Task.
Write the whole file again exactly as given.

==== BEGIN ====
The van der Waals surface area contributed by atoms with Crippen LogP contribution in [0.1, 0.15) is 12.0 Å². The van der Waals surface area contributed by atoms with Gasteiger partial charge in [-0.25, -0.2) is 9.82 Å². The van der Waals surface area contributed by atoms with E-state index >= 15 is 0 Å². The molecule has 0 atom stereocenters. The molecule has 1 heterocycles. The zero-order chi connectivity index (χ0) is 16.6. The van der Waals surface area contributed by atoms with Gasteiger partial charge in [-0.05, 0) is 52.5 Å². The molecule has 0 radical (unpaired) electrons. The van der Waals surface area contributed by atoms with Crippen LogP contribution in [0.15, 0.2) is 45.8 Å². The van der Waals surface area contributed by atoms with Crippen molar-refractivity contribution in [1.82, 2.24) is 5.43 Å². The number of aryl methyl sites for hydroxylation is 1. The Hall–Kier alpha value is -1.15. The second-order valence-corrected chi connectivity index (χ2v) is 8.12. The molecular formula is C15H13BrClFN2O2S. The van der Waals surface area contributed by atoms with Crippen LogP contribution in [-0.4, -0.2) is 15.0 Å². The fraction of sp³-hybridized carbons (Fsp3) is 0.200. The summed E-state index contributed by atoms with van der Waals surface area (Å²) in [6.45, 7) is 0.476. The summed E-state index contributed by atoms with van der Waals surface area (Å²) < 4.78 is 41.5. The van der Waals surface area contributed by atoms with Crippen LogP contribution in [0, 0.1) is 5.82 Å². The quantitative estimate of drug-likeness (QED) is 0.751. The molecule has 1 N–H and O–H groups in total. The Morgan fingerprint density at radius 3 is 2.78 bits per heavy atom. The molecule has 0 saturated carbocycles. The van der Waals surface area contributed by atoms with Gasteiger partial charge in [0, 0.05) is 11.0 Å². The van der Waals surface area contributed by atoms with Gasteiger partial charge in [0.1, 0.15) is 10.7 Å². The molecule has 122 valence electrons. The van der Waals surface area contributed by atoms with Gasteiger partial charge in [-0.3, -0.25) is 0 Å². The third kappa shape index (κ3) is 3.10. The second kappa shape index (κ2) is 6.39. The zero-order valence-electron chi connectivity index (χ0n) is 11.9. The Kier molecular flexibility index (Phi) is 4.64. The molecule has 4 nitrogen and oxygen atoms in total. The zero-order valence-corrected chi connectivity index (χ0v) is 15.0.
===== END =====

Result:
The van der Waals surface area contributed by atoms with Crippen LogP contribution in [0.1, 0.15) is 12.0 Å². The van der Waals surface area contributed by atoms with Gasteiger partial charge in [-0.25, -0.2) is 9.82 Å². The van der Waals surface area contributed by atoms with E-state index >= 15 is 0 Å². The molecule has 0 atom stereocenters. The molecule has 1 heterocycles. The zero-order chi connectivity index (χ0) is 16.6. The van der Waals surface area contributed by atoms with Gasteiger partial charge in [-0.05, 0) is 52.5 Å². The molecule has 0 radical (unpaired) electrons. The van der Waals surface area contributed by atoms with Crippen LogP contribution in [0.15, 0.2) is 45.8 Å². The van der Waals surface area contributed by atoms with Crippen molar-refractivity contribution in [1.82, 2.24) is 5.43 Å². The number of aryl methyl sites for hydroxylation is 1. The Hall–Kier alpha value is -1.15. The second-order valence-corrected chi connectivity index (χ2v) is 8.12. The molecular formula is C15H13BrClFN2O2S. The van der Waals surface area contributed by atoms with Crippen LogP contribution in [-0.4, -0.2) is 15.0 Å². The fraction of sp³-hybridized carbons (Fsp3) is 0.200. The summed E-state index contributed by atoms with van der Waals surface area (Å²) in [6.45, 7) is 0.476. The summed E-state index contributed by atoms with van der Waals surface area (Å²) < 4.78 is 41.5. The van der Waals surface area contributed by atoms with Crippen LogP contribution in [0, 0.1) is 5.82 Å². The quantitative estimate of drug-likeness (QED) is 0.751. The molecule has 1 N–H and O–H groups in total. The Morgan fingerprint density at radius 3 is 2.78 bits per heavy atom. The molecule has 0 saturated carbocycles. The van der Waals surface area contributed by atoms with Gasteiger partial charge in [0, 0.05) is 11.0 Å². The van der Waals surface area contributed by atoms with Gasteiger partial charge in [0.1, 0.15) is 10.7 Å². The molecule has 122 valence electrons. The van der Waals surface area contributed by atoms with Gasteiger partial charge in [-0.3, -0.25) is 0 Å². The third kappa shape index (κ3) is 3.10. The second kappa shape index (κ2) is 6.39. The zero-order valence-electron chi connectivity index (χ0n) is 11.9. The Kier molecular flexibility index (Phi) is 4.64. The molecule has 4 nitrogen and oxygen atoms in total. The zero-order valence-corrected chi connectivity index (χ0v) is 15.0.